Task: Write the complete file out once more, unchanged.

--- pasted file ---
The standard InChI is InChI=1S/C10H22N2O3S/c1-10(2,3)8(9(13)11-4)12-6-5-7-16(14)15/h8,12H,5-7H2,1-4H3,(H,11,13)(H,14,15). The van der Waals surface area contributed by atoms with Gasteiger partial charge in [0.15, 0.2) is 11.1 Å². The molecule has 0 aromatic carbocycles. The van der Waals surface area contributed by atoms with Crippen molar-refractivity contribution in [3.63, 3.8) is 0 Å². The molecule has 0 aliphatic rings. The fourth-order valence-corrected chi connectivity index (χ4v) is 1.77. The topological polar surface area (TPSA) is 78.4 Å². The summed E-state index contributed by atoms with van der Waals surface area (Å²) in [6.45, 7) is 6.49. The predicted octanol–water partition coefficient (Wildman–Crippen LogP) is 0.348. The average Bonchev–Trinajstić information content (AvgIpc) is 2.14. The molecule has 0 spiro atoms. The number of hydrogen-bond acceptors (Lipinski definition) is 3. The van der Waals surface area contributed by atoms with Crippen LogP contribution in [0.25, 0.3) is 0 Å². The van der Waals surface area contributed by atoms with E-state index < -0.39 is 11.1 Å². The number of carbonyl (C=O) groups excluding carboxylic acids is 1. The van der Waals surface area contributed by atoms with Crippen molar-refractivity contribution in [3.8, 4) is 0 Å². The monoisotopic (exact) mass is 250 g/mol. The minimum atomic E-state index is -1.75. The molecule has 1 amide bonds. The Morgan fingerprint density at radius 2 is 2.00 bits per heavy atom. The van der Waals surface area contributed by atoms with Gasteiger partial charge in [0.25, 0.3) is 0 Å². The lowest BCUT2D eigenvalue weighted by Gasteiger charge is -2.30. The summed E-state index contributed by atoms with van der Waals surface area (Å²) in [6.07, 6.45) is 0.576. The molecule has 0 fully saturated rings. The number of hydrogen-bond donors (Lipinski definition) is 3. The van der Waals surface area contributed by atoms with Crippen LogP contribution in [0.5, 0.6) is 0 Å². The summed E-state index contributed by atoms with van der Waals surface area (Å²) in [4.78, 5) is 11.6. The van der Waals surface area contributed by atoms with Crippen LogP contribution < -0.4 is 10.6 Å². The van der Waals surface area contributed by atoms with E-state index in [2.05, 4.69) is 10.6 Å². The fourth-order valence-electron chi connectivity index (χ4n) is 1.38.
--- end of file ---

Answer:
The standard InChI is InChI=1S/C10H22N2O3S/c1-10(2,3)8(9(13)11-4)12-6-5-7-16(14)15/h8,12H,5-7H2,1-4H3,(H,11,13)(H,14,15). The van der Waals surface area contributed by atoms with Gasteiger partial charge in [0.15, 0.2) is 11.1 Å². The molecule has 0 aromatic carbocycles. The van der Waals surface area contributed by atoms with Crippen molar-refractivity contribution in [3.63, 3.8) is 0 Å². The molecule has 0 aliphatic rings. The fourth-order valence-corrected chi connectivity index (χ4v) is 1.77. The topological polar surface area (TPSA) is 78.4 Å². The summed E-state index contributed by atoms with van der Waals surface area (Å²) in [6.45, 7) is 6.49. The predicted octanol–water partition coefficient (Wildman–Crippen LogP) is 0.348. The average Bonchev–Trinajstić information content (AvgIpc) is 2.14. The molecule has 0 spiro atoms. The number of hydrogen-bond acceptors (Lipinski definition) is 3. The van der Waals surface area contributed by atoms with Crippen LogP contribution in [0.25, 0.3) is 0 Å². The van der Waals surface area contributed by atoms with E-state index < -0.39 is 11.1 Å². The number of carbonyl (C=O) groups excluding carboxylic acids is 1. The van der Waals surface area contributed by atoms with Crippen molar-refractivity contribution in [3.8, 4) is 0 Å². The monoisotopic (exact) mass is 250 g/mol. The minimum atomic E-state index is -1.75. The molecule has 1 amide bonds. The Morgan fingerprint density at radius 2 is 2.00 bits per heavy atom. The van der Waals surface area contributed by atoms with Gasteiger partial charge in [0.25, 0.3) is 0 Å². The lowest BCUT2D eigenvalue weighted by Gasteiger charge is -2.30. The summed E-state index contributed by atoms with van der Waals surface area (Å²) in [6.07, 6.45) is 0.576. The molecule has 0 fully saturated rings. The number of hydrogen-bond donors (Lipinski definition) is 3. The van der Waals surface area contributed by atoms with Crippen LogP contribution in [0.5, 0.6) is 0 Å². The summed E-state index contributed by atoms with van der Waals surface area (Å²) in [4.78, 5) is 11.6. The van der Waals surface area contributed by atoms with Crippen LogP contribution < -0.4 is 10.6 Å². The van der Waals surface area contributed by atoms with E-state index in [2.05, 4.69) is 10.6 Å². The fourth-order valence-electron chi connectivity index (χ4n) is 1.38.